Some believe in the power of telepathy. Some believe in the power of fMRI. And putting the two together led a team of experimenters from the National Institute of Mental Health and Neurosciences, and the Swami Vivekananda Yoga Anusandhana Samsthana, Vivekananda Yoga Research Foundation, Bangalore, India to perform :
Wouldn’t it be nice to predict future events, even if they are just ten seconds ahead? According to researchers at Northwestern University, we can do just that.
Researchers already know that our subconscious minds sometimes know more than our conscious minds. Physiological measures of subconscious arousal, for instance, tend to show up before conscious awareness that a deck of cards is stacked against us.
Parapsychologists have made outlandish claims about precognition — knowledge of unpredictable future events — for years. But the fringe phenomenon recently got a mainstream airing after a paper providing evidence for its existence was accepted for publication by the leading social psychology journal.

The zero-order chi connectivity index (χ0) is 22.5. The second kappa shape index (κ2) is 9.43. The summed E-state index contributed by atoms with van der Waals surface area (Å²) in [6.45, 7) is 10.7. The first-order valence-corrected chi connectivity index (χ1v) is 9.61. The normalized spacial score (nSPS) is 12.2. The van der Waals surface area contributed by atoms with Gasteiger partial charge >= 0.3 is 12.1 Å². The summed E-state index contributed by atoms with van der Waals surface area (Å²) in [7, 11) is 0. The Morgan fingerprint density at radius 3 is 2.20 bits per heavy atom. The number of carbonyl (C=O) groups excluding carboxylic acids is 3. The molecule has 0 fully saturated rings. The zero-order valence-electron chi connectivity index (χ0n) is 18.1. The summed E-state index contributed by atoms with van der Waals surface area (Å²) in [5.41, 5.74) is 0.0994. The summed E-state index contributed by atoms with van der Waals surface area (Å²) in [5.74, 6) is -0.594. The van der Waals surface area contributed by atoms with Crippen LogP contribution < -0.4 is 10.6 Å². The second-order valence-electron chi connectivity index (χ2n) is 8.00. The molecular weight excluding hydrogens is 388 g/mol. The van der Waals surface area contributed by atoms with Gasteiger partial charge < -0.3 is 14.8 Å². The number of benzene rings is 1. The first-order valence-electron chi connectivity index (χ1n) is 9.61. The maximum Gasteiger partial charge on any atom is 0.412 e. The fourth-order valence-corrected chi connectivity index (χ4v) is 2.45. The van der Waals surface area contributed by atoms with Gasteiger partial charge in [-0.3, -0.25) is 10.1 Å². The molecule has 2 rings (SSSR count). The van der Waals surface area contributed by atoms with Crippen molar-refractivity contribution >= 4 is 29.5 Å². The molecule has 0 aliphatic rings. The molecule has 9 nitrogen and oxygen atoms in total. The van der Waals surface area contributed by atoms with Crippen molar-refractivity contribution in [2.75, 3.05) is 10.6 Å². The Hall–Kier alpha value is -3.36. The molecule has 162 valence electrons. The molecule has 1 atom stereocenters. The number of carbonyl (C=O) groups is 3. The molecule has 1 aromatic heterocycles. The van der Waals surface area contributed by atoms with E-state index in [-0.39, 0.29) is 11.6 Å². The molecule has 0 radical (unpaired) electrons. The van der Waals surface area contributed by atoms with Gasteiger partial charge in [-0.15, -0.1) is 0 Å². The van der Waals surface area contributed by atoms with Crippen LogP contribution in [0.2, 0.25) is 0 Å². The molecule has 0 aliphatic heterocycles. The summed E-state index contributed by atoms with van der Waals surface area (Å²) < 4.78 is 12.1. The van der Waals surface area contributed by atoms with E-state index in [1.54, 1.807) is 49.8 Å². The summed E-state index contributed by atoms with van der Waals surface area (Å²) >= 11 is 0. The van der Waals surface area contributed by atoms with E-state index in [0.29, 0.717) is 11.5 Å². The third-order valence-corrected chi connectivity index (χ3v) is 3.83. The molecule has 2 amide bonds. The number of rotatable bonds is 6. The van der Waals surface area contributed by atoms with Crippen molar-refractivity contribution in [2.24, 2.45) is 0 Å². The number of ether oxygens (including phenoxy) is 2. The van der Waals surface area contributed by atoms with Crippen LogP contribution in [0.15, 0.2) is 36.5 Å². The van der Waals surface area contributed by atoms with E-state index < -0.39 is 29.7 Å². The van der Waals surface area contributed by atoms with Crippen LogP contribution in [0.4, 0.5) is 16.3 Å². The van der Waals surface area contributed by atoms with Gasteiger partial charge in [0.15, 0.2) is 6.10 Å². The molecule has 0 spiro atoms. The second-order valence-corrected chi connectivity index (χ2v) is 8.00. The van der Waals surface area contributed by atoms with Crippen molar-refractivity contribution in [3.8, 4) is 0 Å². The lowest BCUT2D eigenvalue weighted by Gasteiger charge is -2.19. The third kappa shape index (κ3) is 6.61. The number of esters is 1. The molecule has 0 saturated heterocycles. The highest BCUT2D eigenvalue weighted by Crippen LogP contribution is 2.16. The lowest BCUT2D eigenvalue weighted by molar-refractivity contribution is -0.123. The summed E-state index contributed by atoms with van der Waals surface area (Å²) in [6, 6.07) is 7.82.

What’s more, sceptical psychologists who have pored over a preprint of the paper say they can’t find any significant flaws. “My personal view is that this is ridiculous and can’t be true,” says Joachim Krueger of Brown University in Providence, Rhode Island, who has blogged about the work on the Psychology Today website. “Going after the methodology and the experimental design is the first line of attack. But frankly, I didn’t see anything. Everything seemed to be in good order.”